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Social entrepreneur faces unexpected growing pains as business booms

Operations manager Laura Barreca and founder of CleanStart Dylan Goggs.


The Challenge

When junk removal company CleanStart started up almost five years ago in Vancouver's Downtown Eastside, it was founded by one dedicated entrepreneur cleaning up hoarding in homes and garbage from alleyways.

But it wasn't long before founder Dylan Goggs was offered far more work than he could take on alone. He needed to hire employees and was determined to stay true to a vision of building a social enterprise, providing training and employment to workers with barriers such as poverty, recovery or disability.

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Scaling the business was fraught with challenges, however, not the least of which was co-ordinating employees' work schedules around appointments and wages around social assistance benefits. As a one-man-operation, he felt he didn't have the managerial capacity to make the leap. He needed a plan and some guidance.


Mr. Goggs has been a social entrepreneur since arriving in Vancouver from the United Kingdom in 2004. Before the beginnings of CleanStart, he spent a few nights a week in a Downtown Eastside rooming house as a way to get in touch with the community and determine what kind of social enterprise would be beneficial to the area.

It was clear the building's garbage bins were overflowing into the alleyway, attracting rodents and causing noxious odours. So Mr. Goggs launched his business, obtaining a contract to clean up the mess.

"It just grew from there, but originally it was just Dylan and his truck," says Laura Barreca, operations manager at CleanStart who joined the team six months ago after completing her MBA at the Sauder School of Business' Robert H. Lee Graduate School.

The Solution

In 2013, CleanStart became one of several social ventures to receive business mentorship and support from the Sauder School of Business' ISIS Research Centre, which focuses on advancing social innovation and sustainability in business. The startup was accepted into ISIS' Coast Capital Savings Innovation Hub – a dynamic initiative that aims to accelerate social venture growth by bringing together university resources, peer learning, and business networks.

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It was through this program that Ms. Barreca was introduced to Mr. Goggs and was hired to help push his company into the next phase of expansion. She helped CleanStart create a flexible work schedule to accommodate new employees with barriers to employment. She also helped implement a comprehensive training program involving hazardous waste removal and use of biodegradable cleaning materials.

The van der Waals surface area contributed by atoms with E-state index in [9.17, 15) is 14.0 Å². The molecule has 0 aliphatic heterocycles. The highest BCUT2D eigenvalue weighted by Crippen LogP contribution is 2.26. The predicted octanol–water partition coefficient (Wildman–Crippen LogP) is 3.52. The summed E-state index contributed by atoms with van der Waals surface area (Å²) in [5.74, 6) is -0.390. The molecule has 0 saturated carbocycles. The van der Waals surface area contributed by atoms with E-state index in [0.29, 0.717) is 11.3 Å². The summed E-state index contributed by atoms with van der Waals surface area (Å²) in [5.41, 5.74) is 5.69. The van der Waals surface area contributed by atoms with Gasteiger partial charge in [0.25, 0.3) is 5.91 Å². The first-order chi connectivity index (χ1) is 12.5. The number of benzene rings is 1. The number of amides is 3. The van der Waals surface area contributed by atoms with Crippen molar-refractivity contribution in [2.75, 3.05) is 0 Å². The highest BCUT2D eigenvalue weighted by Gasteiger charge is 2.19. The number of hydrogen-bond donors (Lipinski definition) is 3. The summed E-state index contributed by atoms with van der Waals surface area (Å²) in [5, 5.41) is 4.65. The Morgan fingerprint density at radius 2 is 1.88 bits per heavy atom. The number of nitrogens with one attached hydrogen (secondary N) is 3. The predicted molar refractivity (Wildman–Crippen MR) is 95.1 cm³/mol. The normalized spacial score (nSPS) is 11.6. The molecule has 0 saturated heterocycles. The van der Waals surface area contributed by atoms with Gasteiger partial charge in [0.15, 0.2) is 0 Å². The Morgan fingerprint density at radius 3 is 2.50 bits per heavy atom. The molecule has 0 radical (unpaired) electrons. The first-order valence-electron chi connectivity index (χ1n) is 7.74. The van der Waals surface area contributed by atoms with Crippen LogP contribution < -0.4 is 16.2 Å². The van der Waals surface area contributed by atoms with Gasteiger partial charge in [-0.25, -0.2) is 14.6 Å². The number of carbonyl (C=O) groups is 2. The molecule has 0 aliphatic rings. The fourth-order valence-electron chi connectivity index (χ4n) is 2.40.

With these fundamentals taken care of, CleanStart was well positioned to expand.

Ms. Barreca then worked to create a strong web presence through the CleanStart website, blog and social media outreach. Using these platforms she promoted the company through positive client testimonials and news.

"Just because we are a social enterprise doesn't mean that we don't aim for the highest standards of professionalism," says Ms. Barreca. "There are tonnes of junk removal places in Vancouver, but clients call us because we do a good job."


CleanStart went from struggling to satisfy demand as sole-operator, to having a workforce of 10 in the field at any given time. "Our team has bonded extremely well together and are incredibly loyal because of the bonds they share around personal or professional difficulties they've had to overcome," explains Ms. Barreca.

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Hiring people with barriers makes our team strong and we have high levels of retention," says Ms. Barreca. "When we give people a chance they value having a job and they want to work, they're dedicated and do an amazing job."

The company's reputation has made it possible for CleanStart to begin bidding on larger contracts, which will in turn continue to build its brand. Since its inception in 2010, CleanStart's revenues have increased five-fold, already up 30 per cent from last year.

Having more workers has also made scheduling a lot easier and has allowed CleanStart to take on more contracts as they become available. Current clients include Raincity Housing, BC Housing, Atira, Allaire Construction, Vancouver Coastal Health, District of North Vancouver and District of Port Coquitlam.

Jeff Kroeker is a lecturer in the accounting division at the Sauder School of Business at the University of British Columbia.

This is the latest in a regular series of case studies by a rotating group of business professors from across the country. They appear every Friday on the Report on Small Business website.

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